- Date June 9, 2011
- Category Weekly Update
- Author Doug Schumacher
- Tags campaigns, code, content, creative, design, htmlf5, industry, infographics, insights, mobile, paidmedia, trends, tv, ux, video
The latest in new media marketing strategies and tactics:
New ad units being supported for standardization by the Interactive Advertising Bureau. I think the big issue around rich media is that it becomes too expensive to produce, when clients could put that money into more long-term site assets.
More stats on the growing mobile ad market. Money is pouring into these media units because they’re working. And right now, I think they’re working because they’re unique. Of course, banners once ‘worked’ and were quite unique. The obvious challenge is, How does mobile advertising scale as users see more and more ads?
Television Executives Predict Bulk of TV Content Will Be Available Online and Via Mobile Within 2 Years | Adweek
Bravo. I have to say I’m often baffled by major TV shows that don’t have their content available online, especially on their own site.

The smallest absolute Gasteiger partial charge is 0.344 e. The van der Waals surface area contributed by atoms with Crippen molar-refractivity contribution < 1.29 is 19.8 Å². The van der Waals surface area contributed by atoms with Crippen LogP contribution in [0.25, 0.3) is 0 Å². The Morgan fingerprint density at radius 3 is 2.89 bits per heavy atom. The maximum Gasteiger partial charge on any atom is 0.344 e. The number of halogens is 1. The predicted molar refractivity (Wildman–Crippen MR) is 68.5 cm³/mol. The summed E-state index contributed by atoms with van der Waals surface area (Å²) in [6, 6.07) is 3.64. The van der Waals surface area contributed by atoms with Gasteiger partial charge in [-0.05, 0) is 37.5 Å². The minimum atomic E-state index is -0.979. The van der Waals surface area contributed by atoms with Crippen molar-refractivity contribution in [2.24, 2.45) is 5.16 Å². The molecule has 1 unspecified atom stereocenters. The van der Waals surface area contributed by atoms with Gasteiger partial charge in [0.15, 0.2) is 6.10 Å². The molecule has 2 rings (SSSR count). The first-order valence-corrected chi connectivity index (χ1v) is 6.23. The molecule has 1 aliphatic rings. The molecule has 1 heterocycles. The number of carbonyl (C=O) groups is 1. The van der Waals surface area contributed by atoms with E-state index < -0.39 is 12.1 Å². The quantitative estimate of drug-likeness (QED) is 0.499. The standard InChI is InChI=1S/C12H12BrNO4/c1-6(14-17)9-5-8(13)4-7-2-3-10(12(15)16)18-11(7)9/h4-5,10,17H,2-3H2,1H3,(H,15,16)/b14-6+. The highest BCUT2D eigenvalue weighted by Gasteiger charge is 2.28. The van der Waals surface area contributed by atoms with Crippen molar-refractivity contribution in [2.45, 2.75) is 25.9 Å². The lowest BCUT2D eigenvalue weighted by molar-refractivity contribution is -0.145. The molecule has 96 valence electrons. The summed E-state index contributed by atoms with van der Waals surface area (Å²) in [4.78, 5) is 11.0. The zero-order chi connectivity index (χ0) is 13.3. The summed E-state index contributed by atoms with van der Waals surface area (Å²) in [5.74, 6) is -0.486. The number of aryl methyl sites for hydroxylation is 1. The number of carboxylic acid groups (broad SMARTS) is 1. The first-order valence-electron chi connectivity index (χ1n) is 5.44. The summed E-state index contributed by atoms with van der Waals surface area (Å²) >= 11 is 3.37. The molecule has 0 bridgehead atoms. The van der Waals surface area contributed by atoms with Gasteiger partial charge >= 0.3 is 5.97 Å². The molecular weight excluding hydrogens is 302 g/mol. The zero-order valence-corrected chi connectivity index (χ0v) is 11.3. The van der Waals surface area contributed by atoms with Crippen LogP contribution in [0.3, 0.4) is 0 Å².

I wouldn’t normally post about a new travel search site, but this is a great example of how a killer user interface can make all the difference. Definitely check out the site’s flight search technology.
Even if you don’t plan or buy media, trends like this do a lot to shape creative budgets, which of course determines what you can do production-wise. If web video goes the same route as banners, look for production budgets to go through the floor.
Many of the most striking examples of how mobile and social are changing the world come from the least likely users. That’s probably the single biggest indicator of the potential power that I can think of.
Whether you call it content marketing, inbound marketing, brand experiences, or word of mouth, these charts show rapid acceleration for this type of marketing.
Good examples of buzz-generating campaigns. They shift what the idea of content is about, to much more of an experiential role.
Making a website as visually impacting as possible without using Flash has been a real issue now that iPads are the dominant tablet. That could change, but the need for more universal solutions will likely continue to be an issue. This is a series of good examples of how an image-based gallery can be presented that will work across all platforms.
With recent developments like mobile web and social media transitioning from early adopter to mainstream, I often see direct parallels between these new technologies and the early days of the Web. What this exhibit does, more than anything, is remind us that whatever the coolest gadget is right now, in no-time, it’s going to feel like an 80s brick cellphone.